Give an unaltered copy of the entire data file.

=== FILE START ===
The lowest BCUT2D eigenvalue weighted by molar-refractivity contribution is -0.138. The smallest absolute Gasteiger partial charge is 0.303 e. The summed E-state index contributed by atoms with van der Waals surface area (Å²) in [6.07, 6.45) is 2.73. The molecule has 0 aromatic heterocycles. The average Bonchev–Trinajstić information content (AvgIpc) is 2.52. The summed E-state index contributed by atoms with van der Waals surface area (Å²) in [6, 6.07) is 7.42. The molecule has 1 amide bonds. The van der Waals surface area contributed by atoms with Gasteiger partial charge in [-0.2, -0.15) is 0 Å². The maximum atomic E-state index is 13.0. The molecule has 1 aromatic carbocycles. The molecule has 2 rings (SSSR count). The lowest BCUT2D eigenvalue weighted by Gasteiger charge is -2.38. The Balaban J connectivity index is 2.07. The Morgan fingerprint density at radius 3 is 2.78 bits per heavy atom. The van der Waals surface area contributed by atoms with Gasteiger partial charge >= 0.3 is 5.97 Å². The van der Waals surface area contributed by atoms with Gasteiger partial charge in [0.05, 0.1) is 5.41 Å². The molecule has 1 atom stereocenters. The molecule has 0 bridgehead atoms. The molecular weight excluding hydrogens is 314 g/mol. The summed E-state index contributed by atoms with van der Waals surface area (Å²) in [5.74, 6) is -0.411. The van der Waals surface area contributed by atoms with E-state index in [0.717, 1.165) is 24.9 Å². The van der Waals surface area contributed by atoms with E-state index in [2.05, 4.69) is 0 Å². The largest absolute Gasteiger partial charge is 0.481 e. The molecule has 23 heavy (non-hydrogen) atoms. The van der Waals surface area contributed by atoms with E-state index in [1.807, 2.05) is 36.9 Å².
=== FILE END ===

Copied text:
The lowest BCUT2D eigenvalue weighted by molar-refractivity contribution is -0.138. The smallest absolute Gasteiger partial charge is 0.303 e. The summed E-state index contributed by atoms with van der Waals surface area (Å²) in [6.07, 6.45) is 2.73. The molecule has 0 aromatic heterocycles. The average Bonchev–Trinajstić information content (AvgIpc) is 2.52. The summed E-state index contributed by atoms with van der Waals surface area (Å²) in [6, 6.07) is 7.42. The molecule has 1 amide bonds. The van der Waals surface area contributed by atoms with Gasteiger partial charge in [-0.2, -0.15) is 0 Å². The maximum atomic E-state index is 13.0. The molecule has 1 aromatic carbocycles. The molecule has 2 rings (SSSR count). The lowest BCUT2D eigenvalue weighted by Gasteiger charge is -2.38. The Balaban J connectivity index is 2.07. The Morgan fingerprint density at radius 3 is 2.78 bits per heavy atom. The van der Waals surface area contributed by atoms with Gasteiger partial charge >= 0.3 is 5.97 Å². The van der Waals surface area contributed by atoms with Gasteiger partial charge in [0.05, 0.1) is 5.41 Å². The molecule has 1 atom stereocenters. The molecule has 0 bridgehead atoms. The molecular weight excluding hydrogens is 314 g/mol. The summed E-state index contributed by atoms with van der Waals surface area (Å²) in [5.74, 6) is -0.411. The van der Waals surface area contributed by atoms with E-state index in [0.717, 1.165) is 24.9 Å². The van der Waals surface area contributed by atoms with E-state index in [2.05, 4.69) is 0 Å². The largest absolute Gasteiger partial charge is 0.481 e. The molecule has 23 heavy (non-hydrogen) atoms. The van der Waals surface area contributed by atoms with E-state index in [1.807, 2.05) is 36.9 Å².